The next day, Firday, started SO well. We went to the farthest wine region of them all, Vale de Uco, with first stop the new and eclectic Atamsique winery. In fact, it was so now and eclectic, that we missed it a few times until we finally stumbled upon a dusty suggestion of a road, which we bravely took and finally found the famed place. We were taken on yet another SUPER interesting wine tour (“ooh, look, we have CONCRETE vats, we are such pioneers!”) which culminated in a rather substantial wine tasting. So substantial, in fact, that as we moved on towards the next winery and faced the necessity to gas up our antique vehicle, I generously offered to the Diplomat to stay back in the car while I get out and fill it up. Men around the world should know that if a woman offers such a sacrifice, then she must be either about to ask you for some money later on or that she is more or less drunk. Let’s say that I did not need money. Instead, I happily got out of the car and started pouring what I thought was the cheapest gas. At 20 liters I decided to cap it, which was lucky because, as the gas clerk (who had just arrived running from the office afraid that we were going to drive away without paying) pointed out to me, apparently I had just poured in 20 liters of diesel fuel into a car that only takes regular gasoline. I did not see what the big deal was. After all, I was born in a country where in the past people habitually stole gasoline late at night from other people’s cars by siphoning it out of their reservoirs using the simple but effective combination of a plastic tubing, their mouth and gravity. No one seemed to agree with me though, and, highly concerned about the gringa and her stranded family, four burly men from the gas station pushed the car gently 20 meters down to the mechanic’s garage. Yey, how lucky, no? No, because the damned mechanic did not show up until an hour later, thus causing us to miss our next appointment at the famed Salenstein winery. Finally, 2 hours later, after the mechanic and his 2 buddies meticulously wiped every last drop of diesel from the car, we were ready to move. Except that the mechanic now wanted to socialize. He took us into his office and for the next 30 minutes proceeded to show us his album of newspaper clippings about his fledgling career as an amateur race car driver, pictures of his four children, his military cap from the Falklands War (I still think he was a bit too young to have been in that war, but perhaps it was lost in translation or Malbec) and some other military and car paraphernalia. In the end, he ran out of things to show us and we were free to go. Just in time to catch our next appointment – a wine pairing lunch at the spectacular Andeluna Cellars.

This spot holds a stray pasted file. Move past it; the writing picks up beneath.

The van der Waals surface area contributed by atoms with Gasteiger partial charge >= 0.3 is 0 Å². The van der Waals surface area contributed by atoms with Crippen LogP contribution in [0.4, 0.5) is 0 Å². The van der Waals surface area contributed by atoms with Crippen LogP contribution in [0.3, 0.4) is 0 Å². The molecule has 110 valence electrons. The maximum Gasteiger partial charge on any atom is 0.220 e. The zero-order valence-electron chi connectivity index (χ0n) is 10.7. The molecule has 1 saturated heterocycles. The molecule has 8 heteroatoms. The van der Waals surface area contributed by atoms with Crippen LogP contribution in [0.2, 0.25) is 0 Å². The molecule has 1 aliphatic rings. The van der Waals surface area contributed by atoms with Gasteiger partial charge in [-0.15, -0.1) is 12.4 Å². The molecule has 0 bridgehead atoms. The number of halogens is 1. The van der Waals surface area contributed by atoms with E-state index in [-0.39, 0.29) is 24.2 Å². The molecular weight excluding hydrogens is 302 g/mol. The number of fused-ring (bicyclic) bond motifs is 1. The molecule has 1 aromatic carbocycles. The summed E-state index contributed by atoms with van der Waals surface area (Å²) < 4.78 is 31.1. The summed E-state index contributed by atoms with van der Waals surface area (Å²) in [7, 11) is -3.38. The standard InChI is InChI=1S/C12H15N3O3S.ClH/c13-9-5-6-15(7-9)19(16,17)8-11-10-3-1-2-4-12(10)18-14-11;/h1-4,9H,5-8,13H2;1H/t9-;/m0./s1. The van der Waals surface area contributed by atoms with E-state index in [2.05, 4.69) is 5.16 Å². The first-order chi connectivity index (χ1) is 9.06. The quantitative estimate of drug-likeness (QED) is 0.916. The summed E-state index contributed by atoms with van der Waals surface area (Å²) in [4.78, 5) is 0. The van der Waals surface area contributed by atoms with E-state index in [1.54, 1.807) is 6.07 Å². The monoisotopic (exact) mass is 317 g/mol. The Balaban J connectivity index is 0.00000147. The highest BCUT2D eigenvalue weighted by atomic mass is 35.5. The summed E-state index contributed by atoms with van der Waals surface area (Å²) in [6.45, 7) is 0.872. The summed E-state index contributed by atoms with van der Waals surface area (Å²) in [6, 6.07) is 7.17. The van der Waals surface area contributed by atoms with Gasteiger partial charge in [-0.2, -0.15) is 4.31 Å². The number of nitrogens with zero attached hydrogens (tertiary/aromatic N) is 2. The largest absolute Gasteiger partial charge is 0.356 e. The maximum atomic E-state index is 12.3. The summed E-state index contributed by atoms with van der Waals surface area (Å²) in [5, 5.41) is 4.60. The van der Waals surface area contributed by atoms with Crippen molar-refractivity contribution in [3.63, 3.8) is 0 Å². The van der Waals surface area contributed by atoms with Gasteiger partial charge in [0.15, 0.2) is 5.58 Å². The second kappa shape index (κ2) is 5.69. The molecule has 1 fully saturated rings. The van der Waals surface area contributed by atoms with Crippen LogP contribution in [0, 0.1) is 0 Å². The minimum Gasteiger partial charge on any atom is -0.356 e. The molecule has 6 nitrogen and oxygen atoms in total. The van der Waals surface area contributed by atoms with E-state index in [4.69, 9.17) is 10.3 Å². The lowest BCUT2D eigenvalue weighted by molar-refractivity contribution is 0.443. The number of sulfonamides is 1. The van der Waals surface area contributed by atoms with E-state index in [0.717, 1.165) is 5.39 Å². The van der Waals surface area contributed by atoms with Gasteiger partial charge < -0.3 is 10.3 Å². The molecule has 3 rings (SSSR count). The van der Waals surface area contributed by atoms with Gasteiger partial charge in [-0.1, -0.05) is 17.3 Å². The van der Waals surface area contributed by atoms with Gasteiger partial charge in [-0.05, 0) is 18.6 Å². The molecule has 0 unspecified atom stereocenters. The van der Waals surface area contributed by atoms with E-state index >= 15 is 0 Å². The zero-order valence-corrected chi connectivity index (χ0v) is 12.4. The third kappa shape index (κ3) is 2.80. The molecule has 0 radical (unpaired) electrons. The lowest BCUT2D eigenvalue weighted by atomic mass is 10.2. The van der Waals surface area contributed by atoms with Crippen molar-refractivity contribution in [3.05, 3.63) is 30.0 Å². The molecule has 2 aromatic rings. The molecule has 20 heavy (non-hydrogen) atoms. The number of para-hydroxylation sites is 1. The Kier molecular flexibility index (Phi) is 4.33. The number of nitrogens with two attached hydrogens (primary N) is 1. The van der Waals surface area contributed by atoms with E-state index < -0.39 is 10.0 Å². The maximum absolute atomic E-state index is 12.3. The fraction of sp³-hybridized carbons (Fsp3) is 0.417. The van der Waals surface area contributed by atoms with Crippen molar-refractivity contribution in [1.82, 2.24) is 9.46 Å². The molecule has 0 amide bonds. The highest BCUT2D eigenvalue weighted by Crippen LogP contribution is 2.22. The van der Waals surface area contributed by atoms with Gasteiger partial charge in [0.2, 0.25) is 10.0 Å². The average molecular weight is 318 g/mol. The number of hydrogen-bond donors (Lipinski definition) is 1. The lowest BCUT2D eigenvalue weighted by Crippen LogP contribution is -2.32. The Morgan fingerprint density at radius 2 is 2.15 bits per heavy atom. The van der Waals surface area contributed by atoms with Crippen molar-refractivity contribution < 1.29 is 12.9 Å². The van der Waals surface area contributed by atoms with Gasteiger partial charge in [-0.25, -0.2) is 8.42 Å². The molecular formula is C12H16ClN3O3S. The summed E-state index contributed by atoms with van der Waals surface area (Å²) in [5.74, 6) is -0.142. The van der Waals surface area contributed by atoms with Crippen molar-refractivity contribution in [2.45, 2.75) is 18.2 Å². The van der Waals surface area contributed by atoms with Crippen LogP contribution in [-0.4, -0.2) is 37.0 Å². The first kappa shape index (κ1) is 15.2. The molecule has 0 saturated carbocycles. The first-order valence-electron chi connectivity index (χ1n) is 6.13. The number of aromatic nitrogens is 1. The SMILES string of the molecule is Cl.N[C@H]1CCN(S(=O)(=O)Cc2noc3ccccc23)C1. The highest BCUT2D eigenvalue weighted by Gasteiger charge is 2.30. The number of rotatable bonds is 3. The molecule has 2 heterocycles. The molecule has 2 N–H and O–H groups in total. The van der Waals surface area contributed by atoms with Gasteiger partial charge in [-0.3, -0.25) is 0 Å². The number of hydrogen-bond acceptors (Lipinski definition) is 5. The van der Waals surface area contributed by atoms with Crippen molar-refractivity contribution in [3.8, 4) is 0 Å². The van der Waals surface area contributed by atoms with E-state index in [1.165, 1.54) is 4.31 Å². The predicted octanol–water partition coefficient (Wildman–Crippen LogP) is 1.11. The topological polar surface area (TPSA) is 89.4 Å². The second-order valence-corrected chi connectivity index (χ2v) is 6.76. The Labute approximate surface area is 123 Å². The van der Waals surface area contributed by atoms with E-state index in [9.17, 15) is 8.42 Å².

The lunch was the cherry on the top of our trip. The setting itself was amazing, in a large room with an open kitchen, overlooking the vast vineyard, cozy and elegant. The food was interesting and delicious and wines, of course, amazing. Except that they keep bringing in more wine and it all just sounded like SUCH a good idea at the time. The poor Diplomat, who was driving, just stood there watching me “taste” more and more wine, rolling his eyes. After we left, he apparently drove us to the golf course, where I rested gently under the deep shade of a tree and the two men went to hit some more aimless balls towards the nothingness in the driving range, along with a posse of similarly-minded, very interesting older men. Whack!
Mendoza overall is a lovely town with a bustling street life and about a zillion trillion cafes. We completed our wine purchases in the famed Vinoteca Sol y Vino, who packaged our precious cargo of 24 bottles of exquisite Malbec and 6 Chandons. We capped the trip with one last dinner of parilla (or Argentinean BBQ) at the elegant Ocho Cepas and went off to bed happy. The next day we successfully transported ourselves, a sleepy Son and our 24 bottles back to Brazil, and on Monday morning, all reported back to work and school. One thing is for sure – I love Malbec. Oh, and another is for sure – we are going back!